Saturday, February 25, 2006

Mayor: "What's in it for me?"

Federal prosecutors rested their case Friday in the corruption trial of former Atlanta Mayor Bill Campbell, after Thursday's dramatic testimony from a city subcontractor, Dan DeBardelaben:
The businessman told jurors how, on three separate occasions in 1999, he delivered thousands of dollars in cash bribes from city contractor Samuel J. Barber Jr. directly to Campbell, who was then Atlanta's mayor. Barber, a computer contractor, wanted a multimillion dollar contract to be sure the city's systems were prepared to handle rolling over to the year 2000, a change many experts feared would cause havoc.
DeBardelaben, a subcontractor for Barber, testified that when he asked the mayor about the project as the two headed for the golf course that spring, Campbell responded: "What's in it for me?"
As a signature phrase, it's not quite as good as "Bitch set me up," but not bad.

It is important to keep in mind that no fewer than 10 people have been convicted or pleaded guilty in connection with the Atlanta corruption case, among them contractor Herb Timmerman, strip club owner Michael Childs, and city officials Fred Prewitt, Larry Wallace and Joseph Reid. Unfortunately for the prosecution, a key figure in the case -- Campbell crony Rickey Rowe -- died of diabetes before the case could go to trial, and so the jury has heard only second-hand accounts of Campbell's interactions with Rowe.

Campbell may yet win acquittal -- I've predicted from Day One that no Atlanta jury would ever convict him -- in which case he would be repeating a pattern established by other Democratic mayors in New Orleans (Morial), Chicago (Daley) and Philadelphia (Street). In each of those cities, numerous people close to the Democratic mayor have gone to prison on corruption charges, while the mayor himself remains at large. This is similar to the pattern seen in the Clinton administration: several of Bill and Hillary's associates served time on various charges, but the First Couple themselves never faced any legal consequences beyond the temporary suspension of Bill's Arkansas law license. The big dogs play, the little people pay.

Media accounts vary widely on whether the prosecution established Campbell's guilt during the past five weeks. The Associated Press says:
[S]ome watching the trial say the only thing proven so far is that Campbell's years in office from 1994 to 2002 were marked by a high-rolling, jet-setting lifestyle, sometimes involving women outside of his marriage.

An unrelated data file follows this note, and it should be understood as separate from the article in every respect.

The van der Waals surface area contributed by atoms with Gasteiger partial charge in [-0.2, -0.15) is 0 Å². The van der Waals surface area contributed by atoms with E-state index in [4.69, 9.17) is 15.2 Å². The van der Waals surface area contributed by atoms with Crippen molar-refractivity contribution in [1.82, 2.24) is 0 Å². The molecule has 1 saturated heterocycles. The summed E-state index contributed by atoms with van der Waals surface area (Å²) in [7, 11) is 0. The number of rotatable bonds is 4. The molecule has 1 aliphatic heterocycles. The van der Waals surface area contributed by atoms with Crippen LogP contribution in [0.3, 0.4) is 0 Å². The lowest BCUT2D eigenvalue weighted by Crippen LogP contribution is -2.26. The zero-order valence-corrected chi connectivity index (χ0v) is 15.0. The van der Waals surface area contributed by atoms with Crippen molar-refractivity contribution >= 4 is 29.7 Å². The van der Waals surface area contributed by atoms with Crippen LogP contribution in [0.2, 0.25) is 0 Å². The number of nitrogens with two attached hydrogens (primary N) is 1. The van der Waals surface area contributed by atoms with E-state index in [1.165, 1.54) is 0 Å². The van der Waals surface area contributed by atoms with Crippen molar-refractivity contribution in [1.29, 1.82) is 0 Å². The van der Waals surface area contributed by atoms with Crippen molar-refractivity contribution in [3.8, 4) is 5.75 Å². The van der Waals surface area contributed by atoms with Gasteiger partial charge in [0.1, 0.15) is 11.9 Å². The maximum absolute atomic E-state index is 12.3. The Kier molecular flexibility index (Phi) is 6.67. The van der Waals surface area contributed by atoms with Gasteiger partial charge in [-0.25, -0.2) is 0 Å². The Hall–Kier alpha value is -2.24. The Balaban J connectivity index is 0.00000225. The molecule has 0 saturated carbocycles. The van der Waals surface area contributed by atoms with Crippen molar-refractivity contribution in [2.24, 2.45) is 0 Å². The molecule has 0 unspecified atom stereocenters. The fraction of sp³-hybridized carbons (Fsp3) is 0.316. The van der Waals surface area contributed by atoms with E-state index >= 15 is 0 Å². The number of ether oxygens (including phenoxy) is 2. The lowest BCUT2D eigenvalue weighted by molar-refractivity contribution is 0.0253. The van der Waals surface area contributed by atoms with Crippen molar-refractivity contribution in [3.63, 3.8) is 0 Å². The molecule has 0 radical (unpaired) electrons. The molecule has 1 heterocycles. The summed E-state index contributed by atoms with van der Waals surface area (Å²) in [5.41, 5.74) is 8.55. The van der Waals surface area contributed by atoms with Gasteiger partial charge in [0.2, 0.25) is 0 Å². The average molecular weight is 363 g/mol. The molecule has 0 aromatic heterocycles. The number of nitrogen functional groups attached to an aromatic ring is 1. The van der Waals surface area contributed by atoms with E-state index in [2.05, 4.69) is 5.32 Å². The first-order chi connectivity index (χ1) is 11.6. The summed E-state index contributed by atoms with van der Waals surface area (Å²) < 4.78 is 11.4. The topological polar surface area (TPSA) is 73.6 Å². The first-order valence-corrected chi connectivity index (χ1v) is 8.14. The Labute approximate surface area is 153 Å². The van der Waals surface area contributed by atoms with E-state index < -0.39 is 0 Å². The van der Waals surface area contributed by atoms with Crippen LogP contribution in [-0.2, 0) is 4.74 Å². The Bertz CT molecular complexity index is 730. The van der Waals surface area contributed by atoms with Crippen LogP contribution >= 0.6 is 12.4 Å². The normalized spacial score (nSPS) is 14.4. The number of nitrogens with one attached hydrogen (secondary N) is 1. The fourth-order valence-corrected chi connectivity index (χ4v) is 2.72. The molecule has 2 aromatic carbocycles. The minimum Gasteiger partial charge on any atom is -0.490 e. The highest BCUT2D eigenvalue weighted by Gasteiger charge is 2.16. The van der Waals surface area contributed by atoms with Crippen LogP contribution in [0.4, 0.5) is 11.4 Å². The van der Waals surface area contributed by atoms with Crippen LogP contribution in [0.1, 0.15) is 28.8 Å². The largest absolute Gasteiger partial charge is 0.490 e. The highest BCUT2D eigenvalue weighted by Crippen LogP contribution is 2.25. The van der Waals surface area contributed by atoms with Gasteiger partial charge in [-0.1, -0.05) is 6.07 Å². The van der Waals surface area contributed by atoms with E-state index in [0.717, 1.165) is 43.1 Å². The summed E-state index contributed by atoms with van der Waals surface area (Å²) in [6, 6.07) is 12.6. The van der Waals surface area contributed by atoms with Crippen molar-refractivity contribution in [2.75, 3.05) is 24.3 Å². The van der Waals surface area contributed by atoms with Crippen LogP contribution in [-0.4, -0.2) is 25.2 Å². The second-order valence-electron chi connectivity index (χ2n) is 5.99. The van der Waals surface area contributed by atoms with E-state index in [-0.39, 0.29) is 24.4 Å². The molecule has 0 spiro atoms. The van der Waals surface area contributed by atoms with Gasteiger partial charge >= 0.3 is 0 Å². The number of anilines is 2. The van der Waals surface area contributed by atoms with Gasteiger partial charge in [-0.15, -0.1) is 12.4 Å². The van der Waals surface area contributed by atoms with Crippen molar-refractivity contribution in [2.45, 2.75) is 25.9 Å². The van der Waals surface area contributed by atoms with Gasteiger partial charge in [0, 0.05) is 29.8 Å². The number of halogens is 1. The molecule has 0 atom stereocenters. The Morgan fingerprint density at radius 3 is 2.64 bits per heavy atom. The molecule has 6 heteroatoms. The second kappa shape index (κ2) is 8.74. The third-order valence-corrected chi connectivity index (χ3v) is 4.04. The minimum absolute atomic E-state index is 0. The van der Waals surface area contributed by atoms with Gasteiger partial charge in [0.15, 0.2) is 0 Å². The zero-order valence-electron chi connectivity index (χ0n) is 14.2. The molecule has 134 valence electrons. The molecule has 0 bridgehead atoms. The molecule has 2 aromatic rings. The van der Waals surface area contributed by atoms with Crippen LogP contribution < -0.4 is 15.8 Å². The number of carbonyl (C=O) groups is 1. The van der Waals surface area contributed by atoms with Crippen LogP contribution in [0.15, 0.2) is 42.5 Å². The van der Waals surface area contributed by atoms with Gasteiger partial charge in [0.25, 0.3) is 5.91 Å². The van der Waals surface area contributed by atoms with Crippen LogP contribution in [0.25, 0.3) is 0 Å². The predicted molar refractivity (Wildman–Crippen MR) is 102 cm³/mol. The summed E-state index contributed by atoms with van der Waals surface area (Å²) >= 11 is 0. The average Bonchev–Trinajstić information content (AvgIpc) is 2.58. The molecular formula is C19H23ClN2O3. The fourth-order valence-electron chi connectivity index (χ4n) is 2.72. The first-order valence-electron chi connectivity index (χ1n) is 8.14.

"You got a lot of smoke, and not a lot of fire," Atlanta defense attorney Bruce Harvey said. "Everybody's out front taking money and at least using Bill's name in vain. But there's been very little, if any, connection to Bill."
(Atlanta residents will recognize Mr. Harvey as the ponytailed lawyer who always turns up to defend guilty-as-hell people in any case likely to get TV coverage. Campbell was smart not to hire Bruce Harvey -- Atlanta's version of Mark Geragos -- which leaves the legal gadfly free to provide press commentary.)

But while Harvey takes a dim view of the prosecution's case, the Atlanta Journal-Constitution's reporters see things differently:
He's been portrayed as a married man who lived the double life of a playboy. As a gambler who played $500-a-bet blackjack for hours. As a man who spent more than one-fourth of his eight years in office out-of-town, traveling with a variety of people: attractive young females, city contractors, campaign supporters and friends. He went to Paris, New York, Miami. He went to major sporting events. He gambled at out-of-state casinos. And almost all of his activities were paid for in untraceable cash. ....
The prosecution has made a compelling case. Government attorneys have called witness after witness — including some of Campbell's closest friends and a couple of former friends — to testify that extorting bribes and illegal campaign contributions from contractors who wanted city business was routine.
It's an amazing story: Atlanta is one of the fastest-growing major metropolitan areas in the United States, headquarters for such corporate titans as Coca-Cola and Home Depot. Campbell was the city's mayor when Atlanta hosted the Olympics in 1996, the same year he was a speaker at the Democratic National Convention -- he re-nominated Al Gore -- and was one of the names bandied about as a possible running-mate for Gore in 2000. At his trial, in addition to all the testimony about high-rolling, jet-setting and bribe-taking, there has been testimony from not one but TWO mayoral mistresses, including a beautiful TV news anchor. All in all, the kind of glamorous, high-profile case the media usually can't resist.

Yet ... has anybody seen any national TV news coverage of the Campbell trial? And does anybody imagine this trial would be a non-story on the major networks if the playboy ex-mayor was a Republican?

But my prediction of an acquittal (or at least a hung jury) for Campbell may be in jeopardy, due to a disturbing fact brought out during the trial:

Another witness this week testified that the mayor scalped four tickets to one of the most famous games in Atlanta sports history: The fourth game of the 1996 World Series between the Braves and the New York Yankees, in which Jim Lyritz hit a three-run homer in the eighth inning to tie the game, which the Yankees went on to win en route to the Series.

He sold the four $75 tickets, which were paid for by his campaign, for $2,000 — to a Yankee fan.

If the jury recommends the death penalty, you'll know why.

-- McCAIN

P.S.: Ann Woolner of Bloomberg News has an excellent column about the Campbell trial, pointing out that "it's hard not to notice what a heel this guy is in his personal life." Hmmm, who does that remind me of?

UPDATE: Thanks to Peach Pundit and Basil's Blog for the linkage!